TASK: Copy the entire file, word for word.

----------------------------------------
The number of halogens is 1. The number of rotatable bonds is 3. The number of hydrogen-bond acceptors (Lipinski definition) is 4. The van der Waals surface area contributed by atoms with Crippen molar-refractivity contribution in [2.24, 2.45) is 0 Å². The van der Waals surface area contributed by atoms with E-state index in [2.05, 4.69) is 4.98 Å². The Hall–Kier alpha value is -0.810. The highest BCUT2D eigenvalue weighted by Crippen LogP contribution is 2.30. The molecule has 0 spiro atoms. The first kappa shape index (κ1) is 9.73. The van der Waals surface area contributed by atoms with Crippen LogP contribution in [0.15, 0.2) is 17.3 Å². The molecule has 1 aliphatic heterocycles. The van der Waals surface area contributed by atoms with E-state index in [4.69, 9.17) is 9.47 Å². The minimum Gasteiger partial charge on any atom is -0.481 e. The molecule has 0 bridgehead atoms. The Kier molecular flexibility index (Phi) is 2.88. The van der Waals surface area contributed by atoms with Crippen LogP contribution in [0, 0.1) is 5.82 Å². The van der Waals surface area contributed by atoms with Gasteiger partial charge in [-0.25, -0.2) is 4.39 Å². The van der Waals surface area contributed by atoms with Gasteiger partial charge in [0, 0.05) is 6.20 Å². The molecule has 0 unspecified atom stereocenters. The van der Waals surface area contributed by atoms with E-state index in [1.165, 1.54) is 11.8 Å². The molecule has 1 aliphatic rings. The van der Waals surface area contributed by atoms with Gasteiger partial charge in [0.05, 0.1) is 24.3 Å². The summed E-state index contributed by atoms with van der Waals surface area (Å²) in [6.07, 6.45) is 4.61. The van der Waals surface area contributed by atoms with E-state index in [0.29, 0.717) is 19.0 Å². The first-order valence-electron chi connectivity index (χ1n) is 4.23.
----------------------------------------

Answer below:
The number of halogens is 1. The number of rotatable bonds is 3. The number of hydrogen-bond acceptors (Lipinski definition) is 4. The van der Waals surface area contributed by atoms with Crippen molar-refractivity contribution in [2.24, 2.45) is 0 Å². The van der Waals surface area contributed by atoms with E-state index in [2.05, 4.69) is 4.98 Å². The Hall–Kier alpha value is -0.810. The highest BCUT2D eigenvalue weighted by Crippen LogP contribution is 2.30. The molecule has 0 spiro atoms. The first kappa shape index (κ1) is 9.73. The van der Waals surface area contributed by atoms with Crippen LogP contribution in [0.15, 0.2) is 17.3 Å². The molecule has 1 aliphatic heterocycles. The van der Waals surface area contributed by atoms with E-state index in [4.69, 9.17) is 9.47 Å². The minimum Gasteiger partial charge on any atom is -0.481 e. The molecule has 0 bridgehead atoms. The Kier molecular flexibility index (Phi) is 2.88. The van der Waals surface area contributed by atoms with Crippen LogP contribution in [0, 0.1) is 5.82 Å². The van der Waals surface area contributed by atoms with Gasteiger partial charge in [-0.25, -0.2) is 4.39 Å². The van der Waals surface area contributed by atoms with Gasteiger partial charge in [0, 0.05) is 6.20 Å². The molecule has 0 unspecified atom stereocenters. The van der Waals surface area contributed by atoms with E-state index in [1.165, 1.54) is 11.8 Å². The molecule has 1 aliphatic rings. The van der Waals surface area contributed by atoms with Gasteiger partial charge in [0.05, 0.1) is 24.3 Å². The summed E-state index contributed by atoms with van der Waals surface area (Å²) in [6.07, 6.45) is 4.61. The van der Waals surface area contributed by atoms with E-state index in [0.29, 0.717) is 19.0 Å². The first-order valence-electron chi connectivity index (χ1n) is 4.23.